• Jean-Marc

Packaging made easy

Updated: Mar 4, 2019

After creating hooks for a few years, I decided to up my game and possibly sell in stores and in craft shows. I needed to make my product look professional. I had a few ideas, but knew that it had to follow a few criteria:

  1. Handmade

  2. Recyclable

  3. Easy to customize for new hooks

  4. Able to hang on a typical store hanger

  5. Attachment for screws

This was going to be fun! As a mechanical engineer, I've had experience with creating packaging from scratch, but I've never had to create the product myself. Well, it took some time, but here's how I did it!


Handmade packaging for my coat hooks

1. Material Selection: Chip Board

The first step is to pick out a material. I had to pick something easily obtainable, can be cut at home, and can be printed on. After visiting a few craft stores, I picked up some chipboard for the first time. Chipboard is pressed paper board, usually made from recycled paper, and comes in different thicknesses. Looking online, I was able to find cost efficient large sheets of 1-1.5 mm thicknesses, readily available from sites such as Enasco and DickBlick.

1.2mm thick chipboard. Thick enough to support the hooks and easy to cut into shape.

2. Design

After knowing the material, I had to start thinking of everything else: shape, text, ink, attachment method, cutters... I spent a few weeks with my wife to try to get the best look possible.


2.1 Layout

I layed out my hooks on the table, and started cutting various sizes of paper to see what would look best. I was trying to fit as many hooks on one cut size to have consistency and reduce cutting time and stock. Rounded corners was the most simple and gave the best appearance. I cut out blocks of text and also fit them on the paper with the hooks to see how a logo and other info would look.


2.2 Adding Text

This step was the most time consuming. Deciding on the text, and then applying the text. The first thing to come to mind when adding text was printing. After some research and getting some quotes back from print houses, it was going to be expensive for small runs. I opted for stamping. I could get 3-4 custom made stamps from Etsy for much less money, and it would afford me quite a lot flexibility. I could do it all at home, and the investment was low enough, that a change would not be too costly.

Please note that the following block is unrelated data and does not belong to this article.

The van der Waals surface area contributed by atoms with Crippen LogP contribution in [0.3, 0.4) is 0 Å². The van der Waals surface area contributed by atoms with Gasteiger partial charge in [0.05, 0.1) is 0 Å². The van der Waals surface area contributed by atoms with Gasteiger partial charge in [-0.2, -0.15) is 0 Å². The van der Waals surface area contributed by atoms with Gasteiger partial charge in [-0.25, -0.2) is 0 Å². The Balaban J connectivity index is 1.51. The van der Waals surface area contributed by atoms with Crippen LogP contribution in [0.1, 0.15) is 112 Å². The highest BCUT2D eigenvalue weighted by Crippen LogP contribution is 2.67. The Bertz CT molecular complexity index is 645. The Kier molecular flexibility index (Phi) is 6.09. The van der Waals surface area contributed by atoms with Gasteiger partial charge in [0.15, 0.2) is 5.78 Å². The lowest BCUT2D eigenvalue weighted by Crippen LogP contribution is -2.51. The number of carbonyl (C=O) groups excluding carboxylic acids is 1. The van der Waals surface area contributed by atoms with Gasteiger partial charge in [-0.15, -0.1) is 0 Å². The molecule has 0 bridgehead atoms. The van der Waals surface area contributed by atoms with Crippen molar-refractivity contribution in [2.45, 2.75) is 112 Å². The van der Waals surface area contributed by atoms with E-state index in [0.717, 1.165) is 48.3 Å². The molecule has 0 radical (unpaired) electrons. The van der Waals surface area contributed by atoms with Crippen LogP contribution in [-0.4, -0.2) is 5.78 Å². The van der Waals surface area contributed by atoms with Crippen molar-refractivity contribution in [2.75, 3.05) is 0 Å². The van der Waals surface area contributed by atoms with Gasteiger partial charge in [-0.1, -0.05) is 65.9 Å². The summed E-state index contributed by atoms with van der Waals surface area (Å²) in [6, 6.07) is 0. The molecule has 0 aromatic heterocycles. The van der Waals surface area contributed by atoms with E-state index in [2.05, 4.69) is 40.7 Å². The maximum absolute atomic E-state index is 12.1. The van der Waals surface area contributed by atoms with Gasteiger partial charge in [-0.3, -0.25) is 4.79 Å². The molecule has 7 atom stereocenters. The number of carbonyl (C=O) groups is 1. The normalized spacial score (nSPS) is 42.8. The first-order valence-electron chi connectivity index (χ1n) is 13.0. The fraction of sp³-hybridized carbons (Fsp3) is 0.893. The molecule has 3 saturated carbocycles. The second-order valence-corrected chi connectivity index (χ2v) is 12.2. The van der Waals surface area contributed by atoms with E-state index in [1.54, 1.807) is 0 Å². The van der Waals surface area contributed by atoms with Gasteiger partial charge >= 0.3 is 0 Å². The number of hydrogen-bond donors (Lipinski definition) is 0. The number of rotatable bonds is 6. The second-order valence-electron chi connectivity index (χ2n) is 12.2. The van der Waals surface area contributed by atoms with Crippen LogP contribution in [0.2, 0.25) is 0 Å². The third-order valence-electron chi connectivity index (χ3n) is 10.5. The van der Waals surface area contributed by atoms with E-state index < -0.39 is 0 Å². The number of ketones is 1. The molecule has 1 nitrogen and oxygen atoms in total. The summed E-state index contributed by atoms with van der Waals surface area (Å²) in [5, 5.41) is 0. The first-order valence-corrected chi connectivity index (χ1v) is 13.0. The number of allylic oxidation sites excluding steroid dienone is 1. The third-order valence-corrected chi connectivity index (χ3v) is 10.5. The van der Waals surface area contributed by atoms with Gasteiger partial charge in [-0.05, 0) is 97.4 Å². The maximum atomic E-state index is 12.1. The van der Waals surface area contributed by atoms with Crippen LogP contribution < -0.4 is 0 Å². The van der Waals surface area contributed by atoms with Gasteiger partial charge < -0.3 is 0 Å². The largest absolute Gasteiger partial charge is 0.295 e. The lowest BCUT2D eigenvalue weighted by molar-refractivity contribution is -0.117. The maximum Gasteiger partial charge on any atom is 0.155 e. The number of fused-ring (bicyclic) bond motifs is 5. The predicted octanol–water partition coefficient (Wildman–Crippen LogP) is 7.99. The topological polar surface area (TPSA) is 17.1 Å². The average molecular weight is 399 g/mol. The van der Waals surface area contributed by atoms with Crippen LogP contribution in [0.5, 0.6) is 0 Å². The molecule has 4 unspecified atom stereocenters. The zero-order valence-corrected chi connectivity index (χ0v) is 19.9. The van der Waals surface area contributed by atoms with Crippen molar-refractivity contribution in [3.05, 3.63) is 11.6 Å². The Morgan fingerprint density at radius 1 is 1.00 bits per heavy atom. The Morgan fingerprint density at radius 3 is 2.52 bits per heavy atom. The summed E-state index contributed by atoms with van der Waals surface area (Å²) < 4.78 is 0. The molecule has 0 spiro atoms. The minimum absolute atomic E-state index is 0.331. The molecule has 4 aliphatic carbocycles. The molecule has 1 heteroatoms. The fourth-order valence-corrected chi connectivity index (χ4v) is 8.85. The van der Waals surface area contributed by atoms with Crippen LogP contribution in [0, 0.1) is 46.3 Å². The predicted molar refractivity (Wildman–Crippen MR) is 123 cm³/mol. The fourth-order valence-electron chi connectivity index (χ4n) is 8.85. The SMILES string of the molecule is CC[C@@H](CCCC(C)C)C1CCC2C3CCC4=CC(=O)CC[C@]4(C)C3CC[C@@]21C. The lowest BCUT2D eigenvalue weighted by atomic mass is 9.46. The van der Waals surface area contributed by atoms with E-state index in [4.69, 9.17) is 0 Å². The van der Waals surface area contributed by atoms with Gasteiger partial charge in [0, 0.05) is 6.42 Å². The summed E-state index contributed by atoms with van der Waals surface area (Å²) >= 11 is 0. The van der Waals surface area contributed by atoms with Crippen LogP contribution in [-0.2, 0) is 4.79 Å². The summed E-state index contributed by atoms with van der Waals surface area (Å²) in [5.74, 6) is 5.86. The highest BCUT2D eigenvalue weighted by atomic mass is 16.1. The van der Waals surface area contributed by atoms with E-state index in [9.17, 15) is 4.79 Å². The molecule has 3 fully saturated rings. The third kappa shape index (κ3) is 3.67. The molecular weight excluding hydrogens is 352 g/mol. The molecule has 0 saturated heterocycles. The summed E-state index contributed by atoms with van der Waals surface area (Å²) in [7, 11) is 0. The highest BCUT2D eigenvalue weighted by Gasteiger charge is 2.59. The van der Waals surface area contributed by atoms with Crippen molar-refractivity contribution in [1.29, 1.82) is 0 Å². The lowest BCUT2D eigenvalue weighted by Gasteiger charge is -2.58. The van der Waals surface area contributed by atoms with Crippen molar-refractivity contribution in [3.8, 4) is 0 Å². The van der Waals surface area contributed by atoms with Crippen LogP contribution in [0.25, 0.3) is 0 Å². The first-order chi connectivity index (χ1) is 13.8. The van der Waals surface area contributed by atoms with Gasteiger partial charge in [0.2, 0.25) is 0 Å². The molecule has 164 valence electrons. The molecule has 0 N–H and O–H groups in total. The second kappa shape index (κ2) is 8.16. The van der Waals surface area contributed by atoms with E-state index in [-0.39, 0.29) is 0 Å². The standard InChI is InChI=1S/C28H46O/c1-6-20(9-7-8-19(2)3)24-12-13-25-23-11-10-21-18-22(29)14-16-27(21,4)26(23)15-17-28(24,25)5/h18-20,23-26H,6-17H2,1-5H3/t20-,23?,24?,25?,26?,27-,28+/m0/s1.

I used Photoshop and InkScape to make the design files for the stamps. I recommend watching some YouTube tutorials for more photo editing techniques and how to use the Stamp filter.

The stamp filter was used in Photoshop to transform the pictures I had into workable stamps.

After receiving the stamps, it was a matter of creating jigs out of scrap chipboard in order to quickly stamp at the right location. Break out the glue gun!

A fixture to hold packaging sheet while stamping. This allowed lining up the stamp perfectly every time and helped eliminate mistakes. There are three levels for the three different stamps.

2.5 Cutting tools

I used a utility knife to cut the flats. For the rounded corners I bought a corner bunch from AliExpress capable of handling 1.5mm thick stock. I also bought another punch for the hanging tab. Another jig was made to position the tab in the middle of the hook.


3. Attaching the hook

I decided on 2 black twist ties to hold the hook. In most cases, I was able to attach the screws to one of those twist ties on the back of the packaging. To make the holes, I purchased a 1 mm hole punch, which are used in making leather goods. After figuring out where the holes should be, I made another jig to mark hole locations and be able to transfer to a new sheet.


A 1mm punch is used to make the holes. Taping the head of the hammer helped reduce noise. A self healing mat is very useful when it comes to cutting and punching.


Overall, I am extremely pleased on the final look. Choosing stamps has allowed me to quickly make alternate sizes for new hooks. Thanks for reading!




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© 2015 by Jean-Marc Bennett